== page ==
37. Universal Methods • There are three methods that are available for all objects: • eval evaluates a string as JavaScript code in the context of the calling object, and returns its value • toString returns a string representing a numeric value in a specified radix • valueOf returns the primitive value of an object • Two other methods are available for large numbers of objects: • constructor() is available for all objects created by constructor functions. It returns the function that created an object • handleEvent() is available for all objects that have event handlers. It calls an event handler for a specific event CPS606, Fall 2002, EECS SU & CollabWorx

  38. JavaScript Entities • One can parameterize HTML using document.write(ln) commands such as: document.writeln(“string1” + Jsvariable + “string2”); • There is another way of achieving this without a <SCRIPT> tag and no document.writeln -- namely <IMG width=“&{JSvar1};” src=“&{JSvar2}” > • where JSvar1 and JSvar2 are JavaScript variables holding width and URL of image • Syntax is modeled on that for special characters where &GT; is > etc. • Such JavaScript Entities can only appear on right hand side of attributes values and cannot appear in HTML text such as titles • document.writeln approach has no such restriction! CPS606, Fall 2002, EECS SU & CollabWorx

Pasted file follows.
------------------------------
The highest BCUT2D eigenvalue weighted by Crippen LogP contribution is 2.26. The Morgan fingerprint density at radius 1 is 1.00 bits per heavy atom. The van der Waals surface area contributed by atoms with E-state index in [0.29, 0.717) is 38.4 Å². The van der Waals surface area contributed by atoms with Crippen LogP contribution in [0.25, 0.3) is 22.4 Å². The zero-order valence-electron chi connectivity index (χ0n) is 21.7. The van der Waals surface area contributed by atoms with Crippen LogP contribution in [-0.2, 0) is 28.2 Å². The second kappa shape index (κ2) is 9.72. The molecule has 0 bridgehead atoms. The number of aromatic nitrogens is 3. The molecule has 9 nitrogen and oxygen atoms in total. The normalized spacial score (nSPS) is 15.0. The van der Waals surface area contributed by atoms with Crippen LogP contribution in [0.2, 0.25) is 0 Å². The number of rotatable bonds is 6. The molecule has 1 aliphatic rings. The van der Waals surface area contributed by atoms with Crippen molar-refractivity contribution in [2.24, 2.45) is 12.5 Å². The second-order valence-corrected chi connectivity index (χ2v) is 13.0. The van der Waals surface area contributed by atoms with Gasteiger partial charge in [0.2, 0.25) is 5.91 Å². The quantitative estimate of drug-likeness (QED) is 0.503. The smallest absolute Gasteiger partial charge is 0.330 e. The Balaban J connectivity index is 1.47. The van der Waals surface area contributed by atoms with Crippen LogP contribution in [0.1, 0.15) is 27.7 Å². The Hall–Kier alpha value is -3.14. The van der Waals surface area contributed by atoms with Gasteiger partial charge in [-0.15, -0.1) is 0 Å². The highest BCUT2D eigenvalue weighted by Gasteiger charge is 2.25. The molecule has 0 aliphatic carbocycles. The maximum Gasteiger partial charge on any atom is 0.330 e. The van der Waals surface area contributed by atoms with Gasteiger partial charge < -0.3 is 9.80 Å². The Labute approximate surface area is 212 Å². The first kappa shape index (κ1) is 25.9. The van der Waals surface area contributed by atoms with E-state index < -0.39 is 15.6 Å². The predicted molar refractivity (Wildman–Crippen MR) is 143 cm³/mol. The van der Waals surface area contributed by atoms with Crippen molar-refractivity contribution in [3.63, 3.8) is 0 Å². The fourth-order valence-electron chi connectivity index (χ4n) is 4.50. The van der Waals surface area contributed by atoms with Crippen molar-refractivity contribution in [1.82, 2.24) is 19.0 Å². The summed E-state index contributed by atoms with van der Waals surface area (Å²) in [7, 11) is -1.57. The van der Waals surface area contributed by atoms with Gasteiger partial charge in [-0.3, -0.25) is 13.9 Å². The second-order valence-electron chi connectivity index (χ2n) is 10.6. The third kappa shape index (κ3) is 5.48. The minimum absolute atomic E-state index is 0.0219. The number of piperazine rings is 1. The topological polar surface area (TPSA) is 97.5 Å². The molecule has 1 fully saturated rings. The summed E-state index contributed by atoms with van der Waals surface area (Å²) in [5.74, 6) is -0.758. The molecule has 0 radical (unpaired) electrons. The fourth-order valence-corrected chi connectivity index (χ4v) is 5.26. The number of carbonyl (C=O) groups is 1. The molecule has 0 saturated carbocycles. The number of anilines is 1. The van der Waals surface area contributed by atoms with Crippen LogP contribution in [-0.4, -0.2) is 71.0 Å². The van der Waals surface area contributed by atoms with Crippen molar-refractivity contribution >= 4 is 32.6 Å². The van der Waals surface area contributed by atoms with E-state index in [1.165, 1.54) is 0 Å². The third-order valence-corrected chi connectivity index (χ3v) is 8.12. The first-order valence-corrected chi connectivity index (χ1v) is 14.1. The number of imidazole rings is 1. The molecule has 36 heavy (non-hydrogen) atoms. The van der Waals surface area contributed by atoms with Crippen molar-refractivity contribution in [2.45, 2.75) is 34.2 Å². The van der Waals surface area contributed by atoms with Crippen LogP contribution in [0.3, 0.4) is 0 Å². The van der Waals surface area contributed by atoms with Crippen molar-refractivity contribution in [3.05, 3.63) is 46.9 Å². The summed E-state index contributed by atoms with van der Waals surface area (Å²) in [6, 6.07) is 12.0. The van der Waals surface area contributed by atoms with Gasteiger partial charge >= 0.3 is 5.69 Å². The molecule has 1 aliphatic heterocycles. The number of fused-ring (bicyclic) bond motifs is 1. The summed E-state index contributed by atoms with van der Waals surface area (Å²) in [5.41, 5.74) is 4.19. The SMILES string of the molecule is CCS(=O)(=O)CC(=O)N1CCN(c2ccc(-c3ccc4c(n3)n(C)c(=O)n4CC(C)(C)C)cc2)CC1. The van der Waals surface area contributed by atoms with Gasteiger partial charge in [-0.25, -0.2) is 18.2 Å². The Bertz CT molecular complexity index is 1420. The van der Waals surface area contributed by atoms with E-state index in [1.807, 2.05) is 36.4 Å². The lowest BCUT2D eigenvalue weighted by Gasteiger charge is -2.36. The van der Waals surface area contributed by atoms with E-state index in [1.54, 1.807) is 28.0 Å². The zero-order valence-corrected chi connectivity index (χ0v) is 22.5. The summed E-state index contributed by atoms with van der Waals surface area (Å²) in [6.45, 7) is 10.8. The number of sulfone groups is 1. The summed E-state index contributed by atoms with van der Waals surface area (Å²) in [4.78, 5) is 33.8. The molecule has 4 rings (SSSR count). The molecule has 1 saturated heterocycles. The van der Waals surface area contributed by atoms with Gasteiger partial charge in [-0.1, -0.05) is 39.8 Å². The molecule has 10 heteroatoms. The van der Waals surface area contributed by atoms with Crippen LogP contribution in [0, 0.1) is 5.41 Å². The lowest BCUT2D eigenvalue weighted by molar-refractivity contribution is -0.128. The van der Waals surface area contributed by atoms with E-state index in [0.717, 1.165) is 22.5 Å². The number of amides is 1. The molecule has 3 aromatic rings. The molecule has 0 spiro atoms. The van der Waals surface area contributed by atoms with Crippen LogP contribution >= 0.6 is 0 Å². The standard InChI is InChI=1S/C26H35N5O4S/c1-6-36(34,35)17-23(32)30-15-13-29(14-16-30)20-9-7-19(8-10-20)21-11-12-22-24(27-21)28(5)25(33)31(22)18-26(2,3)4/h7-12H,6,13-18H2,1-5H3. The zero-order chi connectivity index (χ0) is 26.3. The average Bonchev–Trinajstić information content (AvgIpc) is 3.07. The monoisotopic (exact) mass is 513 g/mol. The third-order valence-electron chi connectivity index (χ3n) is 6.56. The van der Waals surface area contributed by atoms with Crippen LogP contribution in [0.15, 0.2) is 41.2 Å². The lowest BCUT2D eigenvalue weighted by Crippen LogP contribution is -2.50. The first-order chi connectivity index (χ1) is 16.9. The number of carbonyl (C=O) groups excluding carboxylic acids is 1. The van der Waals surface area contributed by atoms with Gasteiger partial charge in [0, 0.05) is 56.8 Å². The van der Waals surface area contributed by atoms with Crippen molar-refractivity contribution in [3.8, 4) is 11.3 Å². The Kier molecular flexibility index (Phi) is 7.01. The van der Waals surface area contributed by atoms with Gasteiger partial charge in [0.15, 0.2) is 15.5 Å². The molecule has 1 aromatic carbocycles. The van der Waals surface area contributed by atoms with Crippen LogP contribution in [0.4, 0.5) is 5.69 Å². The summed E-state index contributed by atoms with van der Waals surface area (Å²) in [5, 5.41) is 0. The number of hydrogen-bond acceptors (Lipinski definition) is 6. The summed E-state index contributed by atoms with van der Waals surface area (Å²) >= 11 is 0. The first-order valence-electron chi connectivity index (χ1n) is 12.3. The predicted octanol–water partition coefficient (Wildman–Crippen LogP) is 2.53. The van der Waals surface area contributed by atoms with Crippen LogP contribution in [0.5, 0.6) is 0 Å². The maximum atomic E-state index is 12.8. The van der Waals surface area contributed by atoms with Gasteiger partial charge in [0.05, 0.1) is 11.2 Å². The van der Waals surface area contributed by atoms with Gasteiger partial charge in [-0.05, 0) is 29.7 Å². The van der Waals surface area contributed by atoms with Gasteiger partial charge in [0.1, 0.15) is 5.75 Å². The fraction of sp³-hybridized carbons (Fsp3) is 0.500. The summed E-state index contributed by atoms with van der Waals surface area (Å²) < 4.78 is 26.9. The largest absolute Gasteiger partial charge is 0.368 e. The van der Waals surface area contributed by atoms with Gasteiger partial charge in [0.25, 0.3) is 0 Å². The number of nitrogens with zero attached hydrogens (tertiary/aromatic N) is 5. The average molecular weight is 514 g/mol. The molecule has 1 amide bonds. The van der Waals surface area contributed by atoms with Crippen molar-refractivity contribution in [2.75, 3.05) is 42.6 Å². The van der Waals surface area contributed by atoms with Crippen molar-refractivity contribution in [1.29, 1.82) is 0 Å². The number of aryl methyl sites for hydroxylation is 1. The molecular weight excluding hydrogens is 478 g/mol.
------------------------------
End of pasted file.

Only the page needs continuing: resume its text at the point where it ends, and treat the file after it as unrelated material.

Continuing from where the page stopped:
39. Javascript vs. windows • Every script runs in a window • The window object is the "outermost" object in the JavaScript hierarchy • All variables and functions declared in scripts are actually properties and methods of the window • a variable x is actually window.x • The symbol self is equivalent to window • Each window object corresponds to one browser window on the host computer's screen • It is possible to communicate between windows be referring to or setting other window’s variables CPS606, Fall 2002, EECS SU & CollabWorx